b) The dāsas find mention in all the Books of the Rigveda, except the most ritualistic Book (Book 9), and in the hymns of all the families of rishis except the most ritualistic priestly family, the Kaśyapas.
By contrast, dasyus find mention in the hymns of all the families of rishis, except the one non-priestly family, the Bharatas. 

c) The dāsas (being tribes and kings) frequently figure as powerful entities to be feared, whether the word is used for human enemies or symbolically for atmospheric demons: in seven hymns (I.104.2; 158.5; VIII.24.27; X.22.8; 54.1; 69.6; 102.3), the composers ask for protection from dāsas, or are rescued from them by the Gods. In three others (I.32.11; V.30.5; VIII.96.18), the dāsas are powerful demons who hold the celestial waters in their thrall.
The dasyus, on the other hand, are rarely shown as particularly powerful. In fact, they are depicted as sly creatures who incite others to hostile acts (V.24.18).

d) The dāsas are sometimes depicted together in one bracket with the āryas, with both depicted as enemies (in VI.20.10; 33.3; 60.6; VII.83.1; X.38.3; 69.6; 83.1; 102.3) or both as friendly entities (in VIII.51.9).
The dasyus, however, do not figure even once with āryas in such references. The logic behind this is obvious: only same-category entities can normally be bracketed together. Thus, we would say “Muslims and Christians” (communities of people), or “mullahs and padres” (priestly groups), but normally not “Muslims and padres” or “mullahs and Christians”. Clearly, in the Rigveda, āryas and dāsas are communities, and can therefore be bracketed together, but dasyus are priestly groups and cannot be similarly bracketed together with āryas.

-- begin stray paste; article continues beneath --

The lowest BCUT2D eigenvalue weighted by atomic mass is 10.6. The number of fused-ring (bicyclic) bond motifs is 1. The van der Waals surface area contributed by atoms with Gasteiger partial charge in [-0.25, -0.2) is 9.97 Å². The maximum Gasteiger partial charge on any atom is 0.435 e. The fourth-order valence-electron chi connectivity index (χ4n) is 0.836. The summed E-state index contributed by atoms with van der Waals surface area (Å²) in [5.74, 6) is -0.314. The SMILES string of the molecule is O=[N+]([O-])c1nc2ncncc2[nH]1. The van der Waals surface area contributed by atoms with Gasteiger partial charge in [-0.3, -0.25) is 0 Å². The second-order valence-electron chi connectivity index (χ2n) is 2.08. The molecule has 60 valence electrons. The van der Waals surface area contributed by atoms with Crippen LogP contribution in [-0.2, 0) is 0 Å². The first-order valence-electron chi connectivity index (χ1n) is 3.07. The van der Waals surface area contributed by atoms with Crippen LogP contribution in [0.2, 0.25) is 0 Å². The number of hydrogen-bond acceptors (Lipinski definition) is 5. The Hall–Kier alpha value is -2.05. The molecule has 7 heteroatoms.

The Rigvedic hymns are basically the compositions of priests, and hence the hostility towards rival classes of priests (dasyus) is sharper in the hymns than the hostility towards non-Pūrus (dāsas). Thus the word dāsa, like the related Avestan words, must have originally had a good connotation, and this is found in its use in the early name Divodāsa. Likewise, of the 63 or so verses which refer to dāsas, only 38 talk of direct physical violence against them; and, as we saw, three are even friendly references by donation-accepting priestly composers.

On the other hand, every single one of the 80 or so verses which refer to dasyus is uncompromisingly hostile, and 76 of them talk of direct physical violence against them. And, although, like the word dāsa, the word dasyu must also have had an originally good etymological connotation, it is never used in a good sense even when it is part of a name (e.g. Trasadasyu: “tormentor of the dasyus”).